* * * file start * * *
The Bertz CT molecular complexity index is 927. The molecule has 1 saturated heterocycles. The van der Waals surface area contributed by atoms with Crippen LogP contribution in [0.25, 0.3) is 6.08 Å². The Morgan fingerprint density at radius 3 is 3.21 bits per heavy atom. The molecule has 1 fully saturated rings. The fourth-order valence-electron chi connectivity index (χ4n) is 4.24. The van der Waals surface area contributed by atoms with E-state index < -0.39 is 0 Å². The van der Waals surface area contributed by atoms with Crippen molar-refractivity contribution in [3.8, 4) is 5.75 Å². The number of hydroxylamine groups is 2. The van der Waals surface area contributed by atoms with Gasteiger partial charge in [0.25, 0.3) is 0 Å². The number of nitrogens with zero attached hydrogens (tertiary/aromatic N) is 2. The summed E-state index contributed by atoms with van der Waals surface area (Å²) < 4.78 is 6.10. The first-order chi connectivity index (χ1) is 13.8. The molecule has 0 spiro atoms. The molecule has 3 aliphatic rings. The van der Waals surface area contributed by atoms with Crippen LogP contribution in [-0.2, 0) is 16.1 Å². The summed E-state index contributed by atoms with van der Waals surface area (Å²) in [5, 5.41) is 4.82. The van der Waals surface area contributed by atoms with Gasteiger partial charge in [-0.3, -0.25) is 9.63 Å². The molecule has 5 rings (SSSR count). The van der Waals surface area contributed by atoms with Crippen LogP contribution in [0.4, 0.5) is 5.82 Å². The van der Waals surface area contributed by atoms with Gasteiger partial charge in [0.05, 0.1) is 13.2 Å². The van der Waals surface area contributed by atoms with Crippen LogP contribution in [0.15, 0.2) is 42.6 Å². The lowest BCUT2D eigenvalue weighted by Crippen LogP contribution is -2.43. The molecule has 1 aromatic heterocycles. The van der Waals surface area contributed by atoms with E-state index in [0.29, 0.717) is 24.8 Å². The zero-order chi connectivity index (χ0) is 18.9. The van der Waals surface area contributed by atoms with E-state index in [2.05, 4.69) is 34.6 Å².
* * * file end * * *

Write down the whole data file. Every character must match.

The Bertz CT molecular complexity index is 927. The molecule has 1 saturated heterocycles. The van der Waals surface area contributed by atoms with Crippen LogP contribution in [0.25, 0.3) is 6.08 Å². The Morgan fingerprint density at radius 3 is 3.21 bits per heavy atom. The molecule has 1 fully saturated rings. The fourth-order valence-electron chi connectivity index (χ4n) is 4.24. The van der Waals surface area contributed by atoms with E-state index < -0.39 is 0 Å². The van der Waals surface area contributed by atoms with Crippen molar-refractivity contribution in [3.8, 4) is 5.75 Å². The number of hydroxylamine groups is 2. The van der Waals surface area contributed by atoms with Gasteiger partial charge in [0.25, 0.3) is 0 Å². The number of nitrogens with zero attached hydrogens (tertiary/aromatic N) is 2. The summed E-state index contributed by atoms with van der Waals surface area (Å²) < 4.78 is 6.10. The first-order chi connectivity index (χ1) is 13.8. The molecule has 0 spiro atoms. The molecule has 3 aliphatic rings. The van der Waals surface area contributed by atoms with Crippen LogP contribution in [-0.2, 0) is 16.1 Å². The summed E-state index contributed by atoms with van der Waals surface area (Å²) in [5, 5.41) is 4.82. The van der Waals surface area contributed by atoms with Gasteiger partial charge in [-0.3, -0.25) is 9.63 Å². The molecule has 5 rings (SSSR count). The van der Waals surface area contributed by atoms with Crippen LogP contribution in [0.4, 0.5) is 5.82 Å². The van der Waals surface area contributed by atoms with Gasteiger partial charge in [0.05, 0.1) is 13.2 Å². The van der Waals surface area contributed by atoms with Crippen LogP contribution in [0.15, 0.2) is 42.6 Å². The lowest BCUT2D eigenvalue weighted by Crippen LogP contribution is -2.43. The molecule has 1 aromatic heterocycles. The van der Waals surface area contributed by atoms with E-state index in [0.29, 0.717) is 24.8 Å². The zero-order chi connectivity index (χ0) is 18.9. The van der Waals surface area contributed by atoms with E-state index in [2.05, 4.69) is 34.6 Å².